Senator CHAMARETTE —I am glad that honourable senators want to stay here for so much longer than is necessary. I have a very short speech which I am entitled to make. I am quite happy to extend it, but I would rather give other people the opportunity to speak.

  The worst attribute of the Western Australian government is its slash and burn approach to the environment, which is consistent with some of the other attitudes that I have referred to. Nothing is further from such a mind-set than Australia's international obligations in a range of environmental areas.

  Western Australia has so far refused to join the National Environment Protection Council. It insists that it has a right to expose Western Australians to higher levels of ground, water and air pollution than Australians elsewhere. Apparently, Western Australia is also prepared to breach international wildlife protection conventions. I refer to the RAMSAR convention, which protects habitats vital for migratory birds. The Creery Wetlands near Mandurah in Western Australia is one such essential habitat which the Court government is intent on turning into a canal complex and a real estate bonanza.

  In March this year it was reported that Western Australia breached its obligations under the inter-governmental agreement on the environment by failing to provide details of its environment programs to the heads of government meeting. But is there anything to report? I will list some matters that do need reporting.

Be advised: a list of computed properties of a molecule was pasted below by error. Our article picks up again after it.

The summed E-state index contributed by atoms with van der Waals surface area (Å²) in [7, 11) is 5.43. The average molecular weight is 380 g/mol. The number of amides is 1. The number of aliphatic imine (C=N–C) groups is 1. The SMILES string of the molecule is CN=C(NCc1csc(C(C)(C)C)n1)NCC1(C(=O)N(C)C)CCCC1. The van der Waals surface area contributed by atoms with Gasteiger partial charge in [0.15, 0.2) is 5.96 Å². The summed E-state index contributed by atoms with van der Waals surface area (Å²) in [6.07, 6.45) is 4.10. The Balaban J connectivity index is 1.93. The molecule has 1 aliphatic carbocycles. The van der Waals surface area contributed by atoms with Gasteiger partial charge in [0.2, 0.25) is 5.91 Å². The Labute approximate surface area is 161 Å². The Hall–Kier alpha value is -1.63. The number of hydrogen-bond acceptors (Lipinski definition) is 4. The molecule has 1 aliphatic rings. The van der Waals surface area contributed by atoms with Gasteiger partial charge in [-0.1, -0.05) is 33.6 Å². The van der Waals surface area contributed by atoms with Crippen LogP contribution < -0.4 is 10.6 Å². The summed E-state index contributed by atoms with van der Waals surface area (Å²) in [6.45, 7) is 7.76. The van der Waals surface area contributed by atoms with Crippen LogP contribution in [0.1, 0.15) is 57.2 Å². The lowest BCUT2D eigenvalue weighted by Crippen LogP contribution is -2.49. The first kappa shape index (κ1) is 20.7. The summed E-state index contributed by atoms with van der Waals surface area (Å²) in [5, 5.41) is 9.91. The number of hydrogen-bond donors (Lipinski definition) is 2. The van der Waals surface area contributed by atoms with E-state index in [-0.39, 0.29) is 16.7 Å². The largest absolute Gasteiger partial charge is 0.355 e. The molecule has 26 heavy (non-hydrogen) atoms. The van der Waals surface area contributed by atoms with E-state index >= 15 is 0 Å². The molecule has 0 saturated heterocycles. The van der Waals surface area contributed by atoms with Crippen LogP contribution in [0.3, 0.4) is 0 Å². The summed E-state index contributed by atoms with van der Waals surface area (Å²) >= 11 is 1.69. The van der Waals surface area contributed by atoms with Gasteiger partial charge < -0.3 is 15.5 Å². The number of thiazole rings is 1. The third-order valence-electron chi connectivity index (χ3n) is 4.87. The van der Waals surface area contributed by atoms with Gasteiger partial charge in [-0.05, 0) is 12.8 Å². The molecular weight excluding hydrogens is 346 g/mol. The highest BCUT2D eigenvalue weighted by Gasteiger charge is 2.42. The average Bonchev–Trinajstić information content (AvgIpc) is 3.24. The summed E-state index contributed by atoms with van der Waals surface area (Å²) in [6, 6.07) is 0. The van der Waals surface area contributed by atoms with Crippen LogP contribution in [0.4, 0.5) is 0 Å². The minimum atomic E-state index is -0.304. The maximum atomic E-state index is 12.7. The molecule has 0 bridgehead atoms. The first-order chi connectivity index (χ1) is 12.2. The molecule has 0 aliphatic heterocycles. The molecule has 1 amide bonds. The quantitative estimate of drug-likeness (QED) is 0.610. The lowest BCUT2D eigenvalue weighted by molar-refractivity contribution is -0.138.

Western Australia has opened its national parks to mining. To be fair, this trend began with the previous Labor state government and has simply continued. The Western Australian government has recently exempted Western Mining Corporation for two years from meeting the standards of a new environmental protection policy on sulphur dioxide. The environment minister, Mr Minson, said:

. . . the exemption would give the company the time it needed to develop a way of controlling emissions.

The Western Australian government rejected the Resource Assessment Council's findings in its final report on coastal zoning. The Western Australian minister for planning declared that he is strongly opposed to any overarching national coastal management legislation, any national coordinating agency or a national agency committee. The Western Australian government does not see the need for specific coastal management legislation at this stage. We may well ask when it will see it. There is only the slimmest chance that Western Australia will participate in a national pollutant inventory or recognise that its citizens have a right to know what toxic and polluting compounds are remitted into their environment.

  At the same time, this government will tell its citizens that they enjoy environmental protection standards amongst the highest in the world, as Mr Minson, Western Australia's environment minister, did in February this year. Such attitudes invite the response by the federal minister for the environment that we saw in his speech at the launch of the State of the environment reporting: framework for Australia. Western Australia has to be brought into the 20th century. The Western Australian environment has to be protected from the short-sightedness of its current rulers before it is too late.